HAYWARD — What started out as a meeting to show the public how a joint-venture would benefit the local university and school district instead shifted toward discussing the needs of the community.

California State University, East Bay, and the Hayward Unified School District on Wednesday introduced an idea to pool 7 acres on and near the closed Highland Elementary School site for development of affordable faculty housing and shops.

But most area residents in attendance voiced opposition to such a plan.

"I don't see how I or any of my neighbors can support this," said Lisa Brunner, a Hayward Highlands resident.

Officials from the university, which owns 21/2acres near the 41/2-acre Highland Elementary site, and the school district see an opportunity to work together in addressing specific needs.

Both entities have found it hard to attract and keep faculty, given the high cost of living in California. To help remedy the situation, officials have explored combining the properties for construction of faculty housing.

The idea isn't new, as half of the 23 campuses in the CSU system already offer faculty housing or are constructing or considering it, officials said.

Meanwhile, City Manager Jesus Armas would like the process to go through the Planning Commission, in order for it to assess and evaluate the impacts associated with the project.

Assuming plans clear hurdles such as environmental and traffic studies, officials expect homes to be occupied by 2010.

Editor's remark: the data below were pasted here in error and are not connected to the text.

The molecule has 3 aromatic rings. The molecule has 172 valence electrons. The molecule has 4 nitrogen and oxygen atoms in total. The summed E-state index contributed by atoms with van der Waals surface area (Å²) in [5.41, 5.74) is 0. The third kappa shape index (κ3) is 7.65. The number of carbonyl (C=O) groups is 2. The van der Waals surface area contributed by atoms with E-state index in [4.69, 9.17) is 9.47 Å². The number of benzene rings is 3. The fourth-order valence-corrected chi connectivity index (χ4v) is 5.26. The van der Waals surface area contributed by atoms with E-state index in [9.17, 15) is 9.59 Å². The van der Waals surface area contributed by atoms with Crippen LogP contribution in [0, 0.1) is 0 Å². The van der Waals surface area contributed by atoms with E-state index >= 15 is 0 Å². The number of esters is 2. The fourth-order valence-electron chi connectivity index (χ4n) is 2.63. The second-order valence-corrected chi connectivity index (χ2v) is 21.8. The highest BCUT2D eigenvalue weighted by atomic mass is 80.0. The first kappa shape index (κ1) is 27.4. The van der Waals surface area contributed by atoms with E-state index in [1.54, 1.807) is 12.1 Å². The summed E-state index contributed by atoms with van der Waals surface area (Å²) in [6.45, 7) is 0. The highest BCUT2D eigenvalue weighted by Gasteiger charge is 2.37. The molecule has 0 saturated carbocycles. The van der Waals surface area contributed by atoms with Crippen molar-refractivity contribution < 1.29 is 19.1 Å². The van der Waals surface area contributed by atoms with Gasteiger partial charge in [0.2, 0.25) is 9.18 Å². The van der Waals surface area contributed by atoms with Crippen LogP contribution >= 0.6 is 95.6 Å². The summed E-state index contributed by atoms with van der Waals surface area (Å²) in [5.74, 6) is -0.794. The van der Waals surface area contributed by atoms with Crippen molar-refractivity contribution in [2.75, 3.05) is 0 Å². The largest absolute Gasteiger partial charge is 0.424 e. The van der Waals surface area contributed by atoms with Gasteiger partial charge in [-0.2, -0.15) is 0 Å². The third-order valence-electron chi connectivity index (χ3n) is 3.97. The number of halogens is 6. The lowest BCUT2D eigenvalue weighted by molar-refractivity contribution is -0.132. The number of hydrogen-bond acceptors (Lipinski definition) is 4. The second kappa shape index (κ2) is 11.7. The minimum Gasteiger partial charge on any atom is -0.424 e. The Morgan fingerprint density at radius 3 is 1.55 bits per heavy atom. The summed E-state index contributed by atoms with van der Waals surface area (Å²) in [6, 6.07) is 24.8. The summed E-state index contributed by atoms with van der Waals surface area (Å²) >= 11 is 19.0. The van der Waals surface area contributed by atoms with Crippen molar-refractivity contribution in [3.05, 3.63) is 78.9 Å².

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Residents questioned a preliminary schematic design of the plan, which includes 83 town homes, 14 apartment complexes, a public park and retail space.

"I don't see how having housing for faculty with their own retail area would benefitus," Brunner said to officials. "What you're doing is further separating the university from the Hayward community."

Hayward school officials would like commercial development on the site to create a continuous stream of money for the district and university.

The school district, aside from showing gains in test scores, is in bad shape. Hayward Unified hasn't passed a facilities bond in 40 years, and its schools are showing their age. The district also is projected to lose $3 million in funds from declining enrollment.

"What I'm trying to do is take an asset and create a source of revenue that isn't dependent on the state budget," Assistant Superintendent Dr. Barry Schimmel said.

Others feel the district should keep the school site in case the city demographics change, which Schimmel said would not make financial sense.

"Projections show our enrollment will not go back up to where we would need the site in our lifetime," he said. "And even if it did, the facility would be tired and not economically efficient to run as a school."

Despite the opposition, some residents supported the plans.

"I just don't want to see the site stay vacant forever," resident and former mayoral candidate Brian Schott said. "We need to do something because it's going to look like a hellhole."

Resident Marlene Teel-Heim was frustrated by some of the comments she heard.

"What bothers me is that this is just a concept and is already being met with so much negativity," she said to her neighbors. "This is exciting and a marvelous opportunity. Let's give it a chance before we kill it."

In the meantime, school officials are scheduled to meet with the city to discuss the concerns raised by residents.

"In the context of faculty housing, we'll acknowledge and incorporate what we heard from the community and see how it influences us moving forward," said Barbara Haber, university associate vice president.